The rapid atmospheric warming of the Antarctic Peninsula has led to the sequential north to south break up of several east coast ice shelves: Prince Gustav Ice Shelf (1995), Larsen A Ice Shelf (1995) and most recently, the majority of Larsen B Ice Shelf (2002). Shepherd et al. describe a reduction in surface elevation of the northern Larsen C Ice Shelf between 1992 and 2001, and conclude that this is evidence for an ice-shelf thinning, driven largely by increased ocean melting. They include the caveat that part of the observed surface lowering would have been a result of firn densification due to increased summer air temperatures.Holland et al.  present a map of air column thickness for the ice shelf, which shows a strong positive gradient from northwest to southeast, and from which they deduce stronger summer surface melting in the north. They suggest that increasing summer warming, leading to increasing surface melting in the northwest, might account for all the reported surface lowering. Pritchard et al.  use ICESat altimetry data to show that the surface lowering continued between 2003 and 2008, and use modeling of the snow surface to support the idea that the lowering is due entirely to surface processes.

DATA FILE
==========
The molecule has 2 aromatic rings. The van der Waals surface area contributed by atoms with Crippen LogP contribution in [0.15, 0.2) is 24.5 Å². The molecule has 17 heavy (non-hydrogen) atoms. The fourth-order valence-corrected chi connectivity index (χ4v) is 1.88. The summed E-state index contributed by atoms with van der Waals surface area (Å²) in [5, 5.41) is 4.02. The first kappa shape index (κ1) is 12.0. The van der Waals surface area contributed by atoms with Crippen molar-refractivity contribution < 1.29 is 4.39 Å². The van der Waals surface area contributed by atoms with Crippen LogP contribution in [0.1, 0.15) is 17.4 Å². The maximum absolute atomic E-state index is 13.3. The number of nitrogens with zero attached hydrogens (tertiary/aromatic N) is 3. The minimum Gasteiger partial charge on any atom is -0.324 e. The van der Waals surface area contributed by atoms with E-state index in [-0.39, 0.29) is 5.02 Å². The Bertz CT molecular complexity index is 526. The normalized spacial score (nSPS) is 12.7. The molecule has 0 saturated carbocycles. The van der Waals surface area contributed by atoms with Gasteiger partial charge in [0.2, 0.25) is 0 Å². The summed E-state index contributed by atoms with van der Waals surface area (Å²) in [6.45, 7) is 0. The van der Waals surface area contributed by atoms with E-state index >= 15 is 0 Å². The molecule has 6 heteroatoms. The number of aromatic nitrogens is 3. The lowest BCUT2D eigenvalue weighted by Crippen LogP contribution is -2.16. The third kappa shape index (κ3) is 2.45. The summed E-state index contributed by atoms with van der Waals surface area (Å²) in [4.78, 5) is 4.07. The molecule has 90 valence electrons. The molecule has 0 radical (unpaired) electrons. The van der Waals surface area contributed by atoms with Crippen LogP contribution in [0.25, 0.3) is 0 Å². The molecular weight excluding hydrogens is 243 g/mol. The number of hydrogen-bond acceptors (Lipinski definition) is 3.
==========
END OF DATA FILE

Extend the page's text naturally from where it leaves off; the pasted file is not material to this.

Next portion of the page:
For increased basal melting to play a role in the surface lowering, either the currents or water temperatures beneath the ice shelf would need to be increasing. As the only significant drivers of sub-ice shelf currents are thermohaline and tidal, changing currents would require a changing salinity field over the continental shelf.